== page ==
— Sara & Marc Schiller, founders of Wooster Collective

7 – THE FIRST FEMALE SENATOR FROM NEW YORK

The United States Senate election in New York in 2000 was held on November 7, 2000. Hillary Rodham Clinton, former First Lady of the United States and the first First Lady to run for political office, defeated Congressman Rick Lazio. HillaryClinton was elected in 2000 as the first female senator from New York. She is originally from Chicago, Illinois.


8 – THE MAYOR AND THE SUBWAY

New York City Mayor Michael Bloomberg reads one of his newspapers during his subway ride to City Hall in this file photo taken in 2002. He is public transportation’s loudest cheerleader, boasting that he takes the subway “virtually every day.” He has told residents who complain about overcrowded trains to “get real” and he constantly encourages New Yorkers to follow his environmentally friendly example. Bloomberg has said that he is energized by the city's tough fiscal times and in fact that he probably wouldn't even want to govern a prosperous city. (AP Photo/Richard Drew)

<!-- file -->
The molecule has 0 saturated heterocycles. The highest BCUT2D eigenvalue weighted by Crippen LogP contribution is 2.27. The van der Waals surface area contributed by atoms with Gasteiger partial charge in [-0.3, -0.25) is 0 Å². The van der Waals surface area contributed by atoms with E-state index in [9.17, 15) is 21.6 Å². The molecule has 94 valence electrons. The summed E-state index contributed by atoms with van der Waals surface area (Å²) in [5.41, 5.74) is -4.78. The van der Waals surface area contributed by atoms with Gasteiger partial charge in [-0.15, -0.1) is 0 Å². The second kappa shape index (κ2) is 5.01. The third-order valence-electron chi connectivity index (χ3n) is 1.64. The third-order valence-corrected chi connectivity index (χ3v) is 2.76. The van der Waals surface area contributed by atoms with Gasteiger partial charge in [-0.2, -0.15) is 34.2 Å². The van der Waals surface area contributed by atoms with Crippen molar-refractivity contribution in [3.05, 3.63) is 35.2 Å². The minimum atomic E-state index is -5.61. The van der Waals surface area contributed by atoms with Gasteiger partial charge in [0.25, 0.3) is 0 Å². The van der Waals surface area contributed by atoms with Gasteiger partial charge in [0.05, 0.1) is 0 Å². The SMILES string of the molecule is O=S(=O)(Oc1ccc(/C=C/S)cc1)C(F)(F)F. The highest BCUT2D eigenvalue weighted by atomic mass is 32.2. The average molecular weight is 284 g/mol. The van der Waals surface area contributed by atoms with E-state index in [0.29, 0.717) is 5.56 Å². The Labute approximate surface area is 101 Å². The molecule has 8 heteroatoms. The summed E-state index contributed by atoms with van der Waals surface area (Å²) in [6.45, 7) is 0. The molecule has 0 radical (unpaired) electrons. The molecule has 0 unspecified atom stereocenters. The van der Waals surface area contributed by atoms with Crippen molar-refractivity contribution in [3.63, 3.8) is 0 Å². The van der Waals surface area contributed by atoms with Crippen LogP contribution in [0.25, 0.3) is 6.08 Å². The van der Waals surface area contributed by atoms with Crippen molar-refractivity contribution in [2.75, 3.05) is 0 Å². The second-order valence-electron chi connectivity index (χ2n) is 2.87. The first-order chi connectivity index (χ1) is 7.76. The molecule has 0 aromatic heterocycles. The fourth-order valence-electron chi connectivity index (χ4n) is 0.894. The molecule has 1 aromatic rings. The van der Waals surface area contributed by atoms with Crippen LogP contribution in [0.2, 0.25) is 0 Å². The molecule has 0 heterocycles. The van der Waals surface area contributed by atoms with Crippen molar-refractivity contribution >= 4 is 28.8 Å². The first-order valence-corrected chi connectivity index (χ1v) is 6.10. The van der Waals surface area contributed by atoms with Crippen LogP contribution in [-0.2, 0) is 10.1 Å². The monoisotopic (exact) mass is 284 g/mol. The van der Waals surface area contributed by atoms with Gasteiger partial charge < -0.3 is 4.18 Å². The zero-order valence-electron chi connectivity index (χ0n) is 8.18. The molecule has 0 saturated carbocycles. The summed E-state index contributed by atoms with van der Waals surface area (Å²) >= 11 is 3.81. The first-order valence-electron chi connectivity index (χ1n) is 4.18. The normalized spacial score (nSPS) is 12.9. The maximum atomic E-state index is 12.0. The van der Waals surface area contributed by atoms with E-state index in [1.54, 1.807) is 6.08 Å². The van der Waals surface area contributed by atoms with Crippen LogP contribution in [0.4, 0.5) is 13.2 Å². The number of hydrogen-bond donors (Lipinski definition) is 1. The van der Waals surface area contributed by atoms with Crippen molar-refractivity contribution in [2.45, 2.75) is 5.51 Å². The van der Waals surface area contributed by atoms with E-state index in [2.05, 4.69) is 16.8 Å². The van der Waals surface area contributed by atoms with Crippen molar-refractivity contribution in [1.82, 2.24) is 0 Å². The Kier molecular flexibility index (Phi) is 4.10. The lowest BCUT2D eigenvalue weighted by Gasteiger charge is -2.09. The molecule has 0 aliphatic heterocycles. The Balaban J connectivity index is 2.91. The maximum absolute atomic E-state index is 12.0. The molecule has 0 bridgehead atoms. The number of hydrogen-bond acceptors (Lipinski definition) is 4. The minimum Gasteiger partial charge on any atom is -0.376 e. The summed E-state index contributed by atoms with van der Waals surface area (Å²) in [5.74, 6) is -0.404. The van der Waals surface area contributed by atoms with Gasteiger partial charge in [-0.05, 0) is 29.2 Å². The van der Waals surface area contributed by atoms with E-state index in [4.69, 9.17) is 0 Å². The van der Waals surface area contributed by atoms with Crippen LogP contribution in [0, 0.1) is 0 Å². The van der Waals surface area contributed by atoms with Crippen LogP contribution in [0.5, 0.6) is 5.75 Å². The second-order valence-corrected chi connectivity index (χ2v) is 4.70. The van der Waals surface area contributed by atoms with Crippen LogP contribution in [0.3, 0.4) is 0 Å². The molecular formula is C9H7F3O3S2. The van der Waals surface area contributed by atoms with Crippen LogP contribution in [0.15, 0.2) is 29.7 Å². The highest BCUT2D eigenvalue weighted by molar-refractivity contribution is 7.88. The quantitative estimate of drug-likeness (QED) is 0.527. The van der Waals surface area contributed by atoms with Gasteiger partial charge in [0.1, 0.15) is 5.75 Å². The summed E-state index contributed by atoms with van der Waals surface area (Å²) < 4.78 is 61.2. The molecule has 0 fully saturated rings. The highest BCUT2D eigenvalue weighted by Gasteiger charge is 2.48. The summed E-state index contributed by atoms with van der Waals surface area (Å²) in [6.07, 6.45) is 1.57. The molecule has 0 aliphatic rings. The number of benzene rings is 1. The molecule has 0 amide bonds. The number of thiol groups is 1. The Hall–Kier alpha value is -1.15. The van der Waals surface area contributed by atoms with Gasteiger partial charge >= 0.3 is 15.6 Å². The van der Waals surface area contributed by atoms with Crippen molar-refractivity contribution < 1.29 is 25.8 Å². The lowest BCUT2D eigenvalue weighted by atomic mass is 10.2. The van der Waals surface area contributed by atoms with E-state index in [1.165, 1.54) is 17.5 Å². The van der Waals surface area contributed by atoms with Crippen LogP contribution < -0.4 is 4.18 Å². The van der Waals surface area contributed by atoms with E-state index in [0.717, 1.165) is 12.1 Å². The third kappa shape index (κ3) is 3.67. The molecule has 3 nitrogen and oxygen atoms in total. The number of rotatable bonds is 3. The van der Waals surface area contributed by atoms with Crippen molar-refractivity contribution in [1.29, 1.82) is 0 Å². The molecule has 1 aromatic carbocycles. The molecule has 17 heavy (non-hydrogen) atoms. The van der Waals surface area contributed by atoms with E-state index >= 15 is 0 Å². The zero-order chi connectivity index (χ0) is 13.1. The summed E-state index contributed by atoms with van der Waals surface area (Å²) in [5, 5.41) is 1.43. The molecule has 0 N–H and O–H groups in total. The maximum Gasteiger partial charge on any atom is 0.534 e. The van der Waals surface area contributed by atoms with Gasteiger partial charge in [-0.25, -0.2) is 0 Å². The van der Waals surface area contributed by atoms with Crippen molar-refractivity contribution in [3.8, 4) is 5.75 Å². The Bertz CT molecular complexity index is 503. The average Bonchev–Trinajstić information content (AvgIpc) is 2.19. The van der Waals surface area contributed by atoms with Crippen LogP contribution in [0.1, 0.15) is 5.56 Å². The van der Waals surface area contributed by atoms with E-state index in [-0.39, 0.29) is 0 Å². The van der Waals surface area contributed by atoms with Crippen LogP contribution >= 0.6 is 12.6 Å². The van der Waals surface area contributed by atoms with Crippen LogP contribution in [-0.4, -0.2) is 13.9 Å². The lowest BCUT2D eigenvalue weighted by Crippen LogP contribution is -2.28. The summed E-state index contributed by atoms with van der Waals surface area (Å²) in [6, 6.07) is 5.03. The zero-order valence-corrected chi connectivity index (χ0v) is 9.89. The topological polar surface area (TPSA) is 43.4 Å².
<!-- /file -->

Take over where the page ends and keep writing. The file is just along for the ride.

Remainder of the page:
Michael Rubens "Mike" Bloomberg (born February 14, 1942) is an American businessman, author, politician, and philanthropist. His net worth is estimated at US$43.3 billion, as of October 2016, ranking him as the 6th richest person in the United States and the 8th richest person in the world. Bloomberg served as the 108th Mayor of New York City, holding office for three consecutive terms, beginning with his first election in 2001.


9 – NEW YANKEE IN TOWN

New Yankee Stadium in The Bronx, opened in 2009

The old Yankee Stadium (1979)

On February 17, 2009, the new Yankee Stadium was born. A view of new Yankee Stadium (right) next to old Yankee Stadium (left). One thing worth asking: will the new stadium see 27 World Championships?